Many Californians remember the Northridge earthquake of 1994, which caused 57 deaths, injured 8,700, and displaced 22,000 people from their homes. During the quake, the soft-story Northridge Meadows Apartments complex collapsed when the weaker ground floor was completely crushed by the two floors above it, causing 16 deaths.
Soft-story buildings (or tuck-unders) like the Northridge Meadows Apartments are built with a first story that is weaker than the stories above it. The ground floor is exceedingly open, either for a garage (usually the case) or a spacious lobby with large windows. A more open floor plan provides less support for the floors above, which means the building is less resistant to any side-to-side shaking from earthquakes. When the first floor collapses, the more rigid upper floors tend to flatten everything beneath them, which is hazardous if you are in or around the building during an earthquake.
Earthquakes will happen and are currently impossible to predict. The 7.1 Ridgecrest earthquake on July 5th, 2019 and its associated foreshocks were a pressing reminder that earthquakes can happen anytime. If the next big earthquake were to hit Los Angeles or another populous SoCal area, as many as 1,800 people could die and 270,000 people could be displaced. In the chaos of such a large quake, soft-story buildings are much more susceptible to collapse.
Soft-story buildings haven’t been built since the 80’s, having been phased out in favor of larger multi-story apartments to save space, but many of them still exist today. In November of 2015, Los Angeles signed a mandatory soft-story retrofit program into law. The city identified the most vulnerable buildings and sent out orders to comply on a rolling basis, depending on the number of floors and apartment units of the building.
The timeline to comply with the ordinance is:
As of December 2nd, 2019, 810 soft-story buildings are past due for the first step, meaning they have not submitted plans even though the deadline to do so has passed. 588 buildings are still pending for the first step. Out of all 12,645 soft-story buildings notified, only 3,358 have completed construction.
A soft-story retrofit simply adds to and reinforces the structure of the building so it can hold up much better in an earthquake. The main goal is to make sure the building is still standing after an earthquake hits and ensure the safety of everyone in and around the building.
The retrofit typically aims to lessen the effect of side-to-side shaking because that’s what usually causes the first floor of soft-story buildings to collapse. Existing walls are strengthened, often by replacing stucco or drywall with much more solid plywood, as well as anchoring these walls to the foundation. New shear walls may also be added, as they are built to resist side-to-side shaking from the wind or earthquakes. If you want to keep the look and function of your building, a more expensive option is to add a steel frame. Depending on the unique conditions of the property, there are many other options an engineer can offer.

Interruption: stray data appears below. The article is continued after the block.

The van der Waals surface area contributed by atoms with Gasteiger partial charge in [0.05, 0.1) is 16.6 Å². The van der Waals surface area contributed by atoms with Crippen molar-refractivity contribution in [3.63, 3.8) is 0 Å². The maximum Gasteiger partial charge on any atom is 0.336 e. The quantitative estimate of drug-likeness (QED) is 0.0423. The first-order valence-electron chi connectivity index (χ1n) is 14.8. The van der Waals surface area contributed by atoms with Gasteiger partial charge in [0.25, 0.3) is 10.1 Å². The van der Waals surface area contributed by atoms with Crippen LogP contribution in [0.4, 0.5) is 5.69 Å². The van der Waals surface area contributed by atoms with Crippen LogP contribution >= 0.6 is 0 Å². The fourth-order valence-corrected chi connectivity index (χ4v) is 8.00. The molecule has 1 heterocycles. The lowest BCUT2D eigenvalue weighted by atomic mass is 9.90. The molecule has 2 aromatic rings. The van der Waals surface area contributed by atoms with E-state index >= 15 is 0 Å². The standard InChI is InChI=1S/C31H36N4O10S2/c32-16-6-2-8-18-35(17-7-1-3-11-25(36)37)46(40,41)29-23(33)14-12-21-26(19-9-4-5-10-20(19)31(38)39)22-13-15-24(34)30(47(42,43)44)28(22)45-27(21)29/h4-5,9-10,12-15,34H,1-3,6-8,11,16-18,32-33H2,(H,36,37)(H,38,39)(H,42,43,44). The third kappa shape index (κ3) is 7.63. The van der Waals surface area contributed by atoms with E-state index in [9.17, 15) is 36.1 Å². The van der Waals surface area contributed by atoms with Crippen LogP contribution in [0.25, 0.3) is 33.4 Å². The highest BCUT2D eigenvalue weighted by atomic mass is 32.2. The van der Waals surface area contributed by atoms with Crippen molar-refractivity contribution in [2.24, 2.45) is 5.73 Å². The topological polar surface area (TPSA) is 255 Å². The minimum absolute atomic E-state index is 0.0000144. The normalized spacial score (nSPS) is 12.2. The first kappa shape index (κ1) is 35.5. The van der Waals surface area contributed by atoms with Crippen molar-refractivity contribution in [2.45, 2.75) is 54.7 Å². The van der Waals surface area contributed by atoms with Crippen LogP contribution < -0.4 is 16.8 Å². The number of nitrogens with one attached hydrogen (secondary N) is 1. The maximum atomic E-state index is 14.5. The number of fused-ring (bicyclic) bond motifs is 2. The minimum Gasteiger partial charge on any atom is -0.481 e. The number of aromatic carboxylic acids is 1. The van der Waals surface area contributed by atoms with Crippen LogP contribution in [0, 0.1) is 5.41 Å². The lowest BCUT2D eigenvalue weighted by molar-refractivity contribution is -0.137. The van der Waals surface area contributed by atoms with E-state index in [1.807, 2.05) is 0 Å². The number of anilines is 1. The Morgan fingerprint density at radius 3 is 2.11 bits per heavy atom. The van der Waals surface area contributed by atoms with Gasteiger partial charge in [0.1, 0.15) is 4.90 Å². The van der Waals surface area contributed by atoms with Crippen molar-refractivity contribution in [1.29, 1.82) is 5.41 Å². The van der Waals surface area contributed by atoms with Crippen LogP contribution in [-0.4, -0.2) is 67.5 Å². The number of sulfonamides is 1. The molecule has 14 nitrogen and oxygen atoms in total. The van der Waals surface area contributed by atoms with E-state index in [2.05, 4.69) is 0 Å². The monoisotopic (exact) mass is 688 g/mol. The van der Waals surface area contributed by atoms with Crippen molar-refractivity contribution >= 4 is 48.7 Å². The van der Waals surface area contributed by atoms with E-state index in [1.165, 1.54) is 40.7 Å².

A soft-story retrofit is a necessary investment in the safety of everyone in and around these buildings. A property owner who does not retrofit their building within the given timeframe is breaking the law. There may be legal consequences of not complying with the retrofit ordinance. Contact a lawyer to discuss any legal questions.
Your first step is to hire a licensed structural engineer to determine the strength of your building and what structural additions you will need to make your building earthquake-safe.
To obtain a permit to retrofit your building, you must submit a structural analysis/calculation package, architectural plans, and structural plans. If you still have tenants living in units during construction, you must also submit a tenant habitability plan. Obtaining a permit also requires a fee.
Once you have finished drafting the plans to retrofit, you should submit them to:
After the permit is issued, you can start construction. You must request inspections throughout the construction process, and only once you have passed the final inspection will your building be on the list of those which have complied.
The quickest time to retrofit is about 40 days, but can take much longer depending on the scope of the project. The earliest deadline to finish construction is May 2023. However, it’s always better to get this done sooner rather than later, as you never know when the next earthquake may strike.
Some property owners may balk at the price of retrofitting, but it’s mandatory, it’s the law, and it’s imperative for the safety of tenants and others. The cost depends on the size and scope of the project. Smaller buildings typically average $30,000-$60,000, and larger buildings may require $80,000 to $120,000 to retrofit, but again, everyone MUST comply with the program.
Luckily, there is also a cost recovery program that property owners can apply for. If approved, the owner can pass on up to 50% of the retrofit costs to tenants. The maximum allowed rent increase is $38 per month for 120 months, and the costs must be divided between all units.
Design Everest will provide you with all the assistance you may need during your soft-story retrofit. Our highly experienced engineers will carefully inspect your building and provide cost-effective solutions to make it earthquake safe. Don’t delay! Call 877-704-5687 for a free consultation.